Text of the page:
Books I’ve been chewing on

Our little trip to the Logos Hope bookshop saw us leaving quite a few books richer – two of which were my purchases “Growing strong daughters” and “Moms’ ultimate guide to the tween girl world”. I read the former first, 
thinking that it’d be more relevant. 

I didn’t immediately agree with everything the author said, but I admit that some parts were very liberating. One of the things she mentioned was that there was a huge bias in christian circles towards the SAHM, which piled on the guilt for mums who were not so for one reason or another. Her thesis was that mums had always worked / contributed to the family income up till the Industrial Revolution, where it became less possible to work from home through cottage industries or through farm work. Then a more distinct difference emerged between the mum who went out to a factory to work, and the mum who stayed at home with no real ‘work’ that provided a steady stream / meaningful amounts of income.

Before the industrial revolution, only women from very wealthy homes, or who had husbands with large incomes, could afford to be full time mothers. And for these women, they weren’t quite mothering all the time either, having access to nannies, governesses and the like. Guess her point was that even the Proverbs 31 mother worked, and that there is nothing intrinsically wrong with a mother working. The only thing that has changed through the centuries is that it’s become harder and harder for a woman to work with her children nearby.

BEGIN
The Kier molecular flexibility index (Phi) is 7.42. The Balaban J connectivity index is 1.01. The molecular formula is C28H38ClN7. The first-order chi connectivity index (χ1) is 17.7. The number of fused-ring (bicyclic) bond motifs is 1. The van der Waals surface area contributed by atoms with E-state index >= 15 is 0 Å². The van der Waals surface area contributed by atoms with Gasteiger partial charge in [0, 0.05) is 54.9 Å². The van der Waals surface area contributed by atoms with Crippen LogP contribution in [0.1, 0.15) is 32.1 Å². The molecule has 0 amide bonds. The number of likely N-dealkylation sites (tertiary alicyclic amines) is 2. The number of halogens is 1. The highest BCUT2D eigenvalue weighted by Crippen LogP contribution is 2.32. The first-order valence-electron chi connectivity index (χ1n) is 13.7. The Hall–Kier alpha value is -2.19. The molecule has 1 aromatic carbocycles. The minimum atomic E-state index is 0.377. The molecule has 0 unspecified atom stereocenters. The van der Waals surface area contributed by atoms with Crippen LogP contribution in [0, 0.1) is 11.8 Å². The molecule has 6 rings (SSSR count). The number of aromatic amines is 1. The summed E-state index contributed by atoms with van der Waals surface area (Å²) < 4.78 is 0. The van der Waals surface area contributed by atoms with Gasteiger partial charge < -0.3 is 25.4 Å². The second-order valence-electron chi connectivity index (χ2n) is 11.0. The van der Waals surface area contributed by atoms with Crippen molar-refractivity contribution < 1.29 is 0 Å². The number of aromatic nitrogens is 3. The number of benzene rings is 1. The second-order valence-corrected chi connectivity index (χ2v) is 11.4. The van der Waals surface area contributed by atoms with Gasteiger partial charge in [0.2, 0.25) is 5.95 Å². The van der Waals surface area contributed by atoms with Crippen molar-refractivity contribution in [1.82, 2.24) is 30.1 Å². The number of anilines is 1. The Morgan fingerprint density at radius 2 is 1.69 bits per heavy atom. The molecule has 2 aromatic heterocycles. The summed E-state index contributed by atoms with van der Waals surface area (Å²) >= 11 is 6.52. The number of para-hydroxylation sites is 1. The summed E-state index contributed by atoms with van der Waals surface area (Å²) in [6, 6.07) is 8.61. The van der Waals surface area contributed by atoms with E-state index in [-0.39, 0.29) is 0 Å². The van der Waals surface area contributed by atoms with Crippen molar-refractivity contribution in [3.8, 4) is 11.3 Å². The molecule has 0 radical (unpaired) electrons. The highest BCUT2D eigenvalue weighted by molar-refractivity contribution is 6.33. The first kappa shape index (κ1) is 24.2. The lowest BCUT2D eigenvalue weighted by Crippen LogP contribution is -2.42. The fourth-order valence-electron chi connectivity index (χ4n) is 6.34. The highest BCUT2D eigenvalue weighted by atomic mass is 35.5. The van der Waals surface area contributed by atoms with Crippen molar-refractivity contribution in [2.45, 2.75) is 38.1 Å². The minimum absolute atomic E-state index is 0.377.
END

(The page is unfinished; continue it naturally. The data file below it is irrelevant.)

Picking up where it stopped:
The other parts that were good in her book included how we should communicate with our daughters, through reason and debate, partly to show them that they should aspire to any job that a man could aspire to, and to groom their potential without pre-conceived notion of what girls should be good at, etc.

I’ve since started on the latter book, 
and found it surprisingly relevant too, even though my little girls are still some ways away from tween-hood! It’s written in a light-hearted yet deep way, that really speaks straight to a Christian mother’s heart.

I love the various sections in every chapter, especially the section on self-reflection by the mum. And the section that includes a prayer to the Ultimate Parent, our heavenly Father. For a fifty-seven year old (book was published in 2010), she’s extremely plugged into the tween world of Facebook, tweeting etc. Some of the references are quite Americanised, including the intense pressures of middle school, cheer-leading, various sports and acronymns (DUI – driving under the influence [of alcohol]), but most of it still translates well.

I am only about a quarter way through, but am already thinking of finishing it quick so I can lend it to a friend who is mum to a newly minted teenager. Think she’ll find it most helpful! Do get your hands on it if you get a chance. Books depository is having 10% off right now, so that’s another good chance to stock up on books that might not make it to our bookstores (which seem perenially stocked with chick lit, weird wimpy kid books and the like, phooey).

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